"The broad outlines of Russia´s looming catastrophe can be sketched in stark terms. Russians are dying at a significantly faster rate than they are being born. Gloomy as it was, President Putin´s speech was based on the relatively rosy projections of the Russian State Statistical Agency, or Goskomstat. This scenario assumes an increase in the total fertility rate beginning in 2006, a decline in the mortality rate, and an increase in net in-migration. But only the latter projection is remotely plausible. By 2050, I believe, Russia´s population will shrink by one-third. In other words, it will drop from roughly 145 million today to about 100 million, a blow that even a stable, prosperous country would have difficulty sustaining.The Russians it seems are dying rapidly from alcoholism, sexually transmitted diseases, tuberculosis. They are also seriously challenged by environmental disasters including significant radioactive concentrations.
"What goes on today within the 10 formerly secret nuclear cities devoted to the development and production of nuclear weapons in Russia remains largely a mystery. Around the city of Chelyabinsk, a thousand miles east of Moscow in the Urals, some 450,000 Russians face unknown risks from a series of spills and accidents that occurred from the late 1940s to the 1960s. And area rivers may have been tainted by seepage from nuclear waste directly injected deep underground at the Krasnoyarsk, Dmitrovgrad, and Tomsk sites."This is truly frightening; a picture of a society in collapse. Saving Russia will take several Marshall Plans, and there may not be the political will to help until it is too late. Perhaps it is already too late. If so, the fate of tens of millions of people is horrible to contemplate.
”Opposition parties are banned in Uzbekistan, and Karimov, when he does bother to run for re-election (he side-stepped a competitive ballot in 1995), hand-picks his challengers. (The last, in 2000, proclaimed loudly that he was voting for Karimov.)This is the sort of democracy that Ronnie Reagan and Richard Nixon were so fond of backing. Like that in Noriega’s Panama, or the Shah’s Iran. And, like those other examples of US-backed regimes, the justice system follows the politics.
”[S]ome victims of police interrogations here … according to Human Rights Watch, are sent home wrapped in sheets soaked with blood, along with dubious explanations from the coroner's office attributing the cause of death to heart or kidney failure. Electric shock, beating and burning are routine tools of Uzbekistan's anti-Islamic inquisition, says Acacia Shields, a Human Rights Watch researcher who recently returned from a two-year posting in Uzbekistan. She adds that another tactic to elicit confessions involves stripping the accused's female relatives and threatening to gang-rape them in front of their loved ones.”And if you get sent to jail, life actually gets worse:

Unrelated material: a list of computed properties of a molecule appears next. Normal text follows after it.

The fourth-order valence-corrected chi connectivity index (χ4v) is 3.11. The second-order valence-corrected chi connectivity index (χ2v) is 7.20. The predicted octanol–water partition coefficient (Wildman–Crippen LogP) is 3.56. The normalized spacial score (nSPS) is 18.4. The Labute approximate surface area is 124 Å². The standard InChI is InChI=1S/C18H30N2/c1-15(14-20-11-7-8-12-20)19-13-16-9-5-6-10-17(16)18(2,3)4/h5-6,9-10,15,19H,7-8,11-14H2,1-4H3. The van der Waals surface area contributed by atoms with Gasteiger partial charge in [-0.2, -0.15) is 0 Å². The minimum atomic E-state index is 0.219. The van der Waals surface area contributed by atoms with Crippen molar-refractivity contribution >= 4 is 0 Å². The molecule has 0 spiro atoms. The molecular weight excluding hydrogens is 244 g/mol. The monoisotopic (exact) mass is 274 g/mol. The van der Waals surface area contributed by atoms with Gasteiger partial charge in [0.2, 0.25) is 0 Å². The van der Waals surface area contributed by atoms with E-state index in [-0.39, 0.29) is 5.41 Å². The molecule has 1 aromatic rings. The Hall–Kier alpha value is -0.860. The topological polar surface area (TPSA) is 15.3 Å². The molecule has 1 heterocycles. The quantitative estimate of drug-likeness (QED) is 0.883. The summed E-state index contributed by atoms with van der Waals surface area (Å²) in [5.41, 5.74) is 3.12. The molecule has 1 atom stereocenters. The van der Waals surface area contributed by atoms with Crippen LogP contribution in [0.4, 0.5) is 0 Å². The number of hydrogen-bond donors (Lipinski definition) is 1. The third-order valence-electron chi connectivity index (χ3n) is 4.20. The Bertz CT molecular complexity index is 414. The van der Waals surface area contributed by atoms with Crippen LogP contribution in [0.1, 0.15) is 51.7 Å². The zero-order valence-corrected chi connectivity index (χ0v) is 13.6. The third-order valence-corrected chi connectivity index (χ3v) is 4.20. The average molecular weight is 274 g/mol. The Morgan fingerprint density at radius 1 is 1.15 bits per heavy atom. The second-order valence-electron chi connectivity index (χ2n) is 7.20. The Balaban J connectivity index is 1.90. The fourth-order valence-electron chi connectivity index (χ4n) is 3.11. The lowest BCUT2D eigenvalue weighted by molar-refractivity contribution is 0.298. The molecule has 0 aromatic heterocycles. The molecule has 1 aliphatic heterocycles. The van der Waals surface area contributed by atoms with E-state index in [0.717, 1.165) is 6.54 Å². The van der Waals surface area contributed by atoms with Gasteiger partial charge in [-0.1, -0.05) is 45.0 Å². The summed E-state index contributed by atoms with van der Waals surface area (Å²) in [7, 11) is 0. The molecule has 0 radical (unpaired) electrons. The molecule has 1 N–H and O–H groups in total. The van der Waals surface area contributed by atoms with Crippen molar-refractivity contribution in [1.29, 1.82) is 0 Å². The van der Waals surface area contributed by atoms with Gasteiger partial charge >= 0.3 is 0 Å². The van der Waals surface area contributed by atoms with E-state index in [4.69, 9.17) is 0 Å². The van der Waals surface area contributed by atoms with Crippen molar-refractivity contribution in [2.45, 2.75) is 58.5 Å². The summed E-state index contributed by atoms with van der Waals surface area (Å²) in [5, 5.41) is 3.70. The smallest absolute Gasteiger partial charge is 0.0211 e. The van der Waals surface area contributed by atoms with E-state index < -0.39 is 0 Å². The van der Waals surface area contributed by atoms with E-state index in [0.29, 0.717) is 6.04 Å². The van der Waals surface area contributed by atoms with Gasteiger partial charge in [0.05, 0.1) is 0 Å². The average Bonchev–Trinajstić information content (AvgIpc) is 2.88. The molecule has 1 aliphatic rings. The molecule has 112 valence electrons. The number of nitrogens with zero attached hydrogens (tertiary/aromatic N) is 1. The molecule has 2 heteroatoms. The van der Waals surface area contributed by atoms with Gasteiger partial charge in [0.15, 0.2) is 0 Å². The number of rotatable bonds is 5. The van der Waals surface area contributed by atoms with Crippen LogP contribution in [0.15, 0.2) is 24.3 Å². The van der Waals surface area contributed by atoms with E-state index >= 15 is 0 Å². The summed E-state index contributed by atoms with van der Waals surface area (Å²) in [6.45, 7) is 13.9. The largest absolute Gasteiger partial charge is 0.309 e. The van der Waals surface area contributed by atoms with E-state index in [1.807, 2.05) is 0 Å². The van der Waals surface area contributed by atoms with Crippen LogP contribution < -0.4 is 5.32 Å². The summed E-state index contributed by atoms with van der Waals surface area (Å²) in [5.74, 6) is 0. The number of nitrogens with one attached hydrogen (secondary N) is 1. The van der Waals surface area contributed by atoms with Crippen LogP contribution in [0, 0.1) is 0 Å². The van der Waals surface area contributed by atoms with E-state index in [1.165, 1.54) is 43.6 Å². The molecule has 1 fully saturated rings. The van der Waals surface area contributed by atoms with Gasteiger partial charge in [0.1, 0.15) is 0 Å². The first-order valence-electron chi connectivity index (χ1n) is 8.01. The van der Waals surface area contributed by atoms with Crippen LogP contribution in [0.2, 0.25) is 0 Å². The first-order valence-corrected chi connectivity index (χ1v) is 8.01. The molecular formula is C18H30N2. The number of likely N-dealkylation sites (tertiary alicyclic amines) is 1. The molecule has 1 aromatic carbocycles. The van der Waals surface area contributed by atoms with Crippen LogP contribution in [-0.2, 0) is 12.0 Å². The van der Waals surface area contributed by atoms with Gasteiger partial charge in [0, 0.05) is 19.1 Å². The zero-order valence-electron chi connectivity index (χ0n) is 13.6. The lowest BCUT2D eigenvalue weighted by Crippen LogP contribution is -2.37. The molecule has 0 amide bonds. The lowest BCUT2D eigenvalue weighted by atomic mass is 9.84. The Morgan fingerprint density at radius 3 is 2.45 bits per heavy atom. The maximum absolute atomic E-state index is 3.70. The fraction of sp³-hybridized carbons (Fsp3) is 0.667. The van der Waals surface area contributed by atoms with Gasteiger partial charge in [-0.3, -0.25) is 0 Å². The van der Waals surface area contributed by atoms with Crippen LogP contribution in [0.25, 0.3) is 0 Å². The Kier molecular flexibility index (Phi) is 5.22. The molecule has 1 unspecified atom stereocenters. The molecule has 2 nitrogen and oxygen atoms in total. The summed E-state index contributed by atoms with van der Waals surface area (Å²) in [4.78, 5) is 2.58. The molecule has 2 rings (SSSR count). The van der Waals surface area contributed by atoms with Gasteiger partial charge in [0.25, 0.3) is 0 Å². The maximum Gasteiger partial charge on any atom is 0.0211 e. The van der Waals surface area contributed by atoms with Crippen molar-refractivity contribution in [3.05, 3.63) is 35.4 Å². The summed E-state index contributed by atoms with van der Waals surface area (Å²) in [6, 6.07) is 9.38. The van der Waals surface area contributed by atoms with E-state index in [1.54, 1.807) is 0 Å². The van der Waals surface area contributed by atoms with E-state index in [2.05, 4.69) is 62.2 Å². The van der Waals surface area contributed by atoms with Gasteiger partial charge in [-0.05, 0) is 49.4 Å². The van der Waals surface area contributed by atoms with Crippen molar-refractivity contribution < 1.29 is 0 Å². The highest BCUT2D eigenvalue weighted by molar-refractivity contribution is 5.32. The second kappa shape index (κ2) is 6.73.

”Specifically constructed to house the growing influx of religious prisoners, the new desert gulag has developed such a reputation for torture and tuberculosis that dissidents say the only way out of Jaslyk is in a body bag -- if the pretrial interrogation, or a firing squad, doesn't kill you first.”However, ”Uzbekistan's jails aren't confined to suspected religious fanatics.”
”In 1995, for instance, when one of the country's former ambassadors to Washington fell out of favor with Karimov, his pregnant niece was hauled in on smuggling charges. Rather than release her on bail pending trial, as Uzbek law requires for expectant mothers, authorities aborted the fetus in a prison hospital.”And these are our new best friends.
Sunday, December 16, 2001
Like millions of others, I was immediately enthralled by the mouthy kid who kept every one of his increasingly large promises. When he came to London and beat up the Londoner's favourite, Henry Cooper, I cheered for him. As an anti-Vietnam War Brit, I was cheered by Ali's opposition to the draft and the war, and horrified (though not surprised) at white boxing's (and white society's) attempts to beat Ali outside the ring. But he was the very best; he hung in there until today he remains the most recognizable sports figure in the world.
"Seldom has a sportsman, however epic his journey and his achievements, approached the level of the sublime that a truly gifted musician can reach. That is why, when I think of Muhammad Ali now, I do not think first of Joe Louis or Rocky Marciano, but of John Coltrane in excelsis reaching a place beyond mere words and meaning, or Sam Cooke inhabiting the lyric of a love song until it becomes a vehicle for pure communication, until it lifts and energises, and transports the listener, taking them out there, beyond. This is the realm that Muhammad Ali occupied when he danced around the ring, and brought more grace and artistry to boxing than that besmirched sport ever deserved.Since his retirement there have been a lot more Leon Spinks's and Buster Douglas's than there have been great fighters, and the black political world has suffered more Marion Barrys than Martin Luther Kings. Muhammed Ali needs to be remembered and we can only hope that Michael Mann's and Will Smith's "Ali" matches up to the man himself. Sean O'Hagen's piece in the Guardian sets up the film -- and the man -- nicely.
Saturday, December 15, 2001
"By returning, Mr. Domingo forever endeared himself to La Scala audiences, who greeted the tenor with sustained applause and foot-stomping. Clearly moved, with tears in his eyes, Mr. Domingo raised his hands to his heart and lips, gesturing his appreciation for the audience's understanding. At the beginning of the third act, Mr. Muti made another brief announcement that despite the weakness of his voice, Mr. Domingo would continue to the end. By the final "bacio" in the death scene, it seemed that the tenor could have run for mayor of Milan and won in a landslide."Domingo has had such a superb career that he deserves all the praise he gets.